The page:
The architecture of the Guodunites suture line is conclusive for the family assignment. It is similar to the proptychitid type of suture, especially the saddles gently turned towards the umbilicus (like Pseudaspidites) and the typical subdivided auxiliary series. Guodunites differs from the classical proptychitid suture line only by its subammonitic saddles (Text-fig. 3). The ussuriid suture line is typically more complex.
Some rare Flemingitidae (e.g. Subflemingites) also display an overall involute and laterally compressed shell. However, they do not exhibit lirae and a subammonitic suture line. Guodunites monneti and G. hooveri display a delicate strigation. However, this character is not diagnostic of any particular Smithian family, as it is also found in Arctoceratidae, Flemingitidae, Inyoitidae, Paranannitidae and Ussuriidae (see Brayard and Bucher 2008).
Thus, based on its shell morphology and the overall architecture of its suture line, Guodunites is considered as belonging to the family Proptychitidae. However, as the genus displays certain unusual characteristics such as subammonitic saddles and lirae, it appears to be one of the most complex derivatives of this family. Leyeceras rothi, another proptychitid, described from Guangxi by Brayard and Bucher (2008) also possesses lirae. However, this species exhibits thinner lirae, more evolute coiling and a simpler suture line. Hyatt and Smith (1905) and Smith (1932) made a correct family clustering for their specimens of Guodunites hooveri linking them to proptychitid genera (Aspidites and Clypeoceras, respectively). However, Guodunites clearly differs from other proptychitids by its subammonitic suture line and its projected lirae.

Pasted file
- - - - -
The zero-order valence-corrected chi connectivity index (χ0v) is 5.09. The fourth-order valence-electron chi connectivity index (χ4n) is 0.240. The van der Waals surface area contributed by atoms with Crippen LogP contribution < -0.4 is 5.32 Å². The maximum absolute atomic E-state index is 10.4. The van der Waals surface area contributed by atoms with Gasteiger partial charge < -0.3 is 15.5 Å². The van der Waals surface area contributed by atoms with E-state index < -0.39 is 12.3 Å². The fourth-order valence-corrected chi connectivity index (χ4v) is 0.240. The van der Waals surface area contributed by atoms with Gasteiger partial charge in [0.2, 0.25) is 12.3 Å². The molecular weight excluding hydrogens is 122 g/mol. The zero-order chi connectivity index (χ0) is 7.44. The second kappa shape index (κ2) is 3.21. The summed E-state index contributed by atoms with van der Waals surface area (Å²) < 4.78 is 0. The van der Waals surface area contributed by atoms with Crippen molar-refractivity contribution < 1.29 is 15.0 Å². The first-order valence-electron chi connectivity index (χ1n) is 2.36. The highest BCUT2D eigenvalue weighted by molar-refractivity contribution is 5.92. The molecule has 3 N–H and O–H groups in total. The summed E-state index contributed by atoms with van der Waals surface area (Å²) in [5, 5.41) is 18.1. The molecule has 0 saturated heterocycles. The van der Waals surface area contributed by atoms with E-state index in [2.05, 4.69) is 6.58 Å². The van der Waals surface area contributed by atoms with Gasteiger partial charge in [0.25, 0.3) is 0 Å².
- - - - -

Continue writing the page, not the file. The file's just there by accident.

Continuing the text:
The new records of Guodunites from Oman and Utah significantly expand its palaeogeographical distribution, not only along the northern Gondwanan margin but also towards the eastern equatorial side of the Panthalassa (Text-fig. 1D). Thus, the genus is now regarded as a low-palaeolatitude taxon that crossed the entire Panthalassa.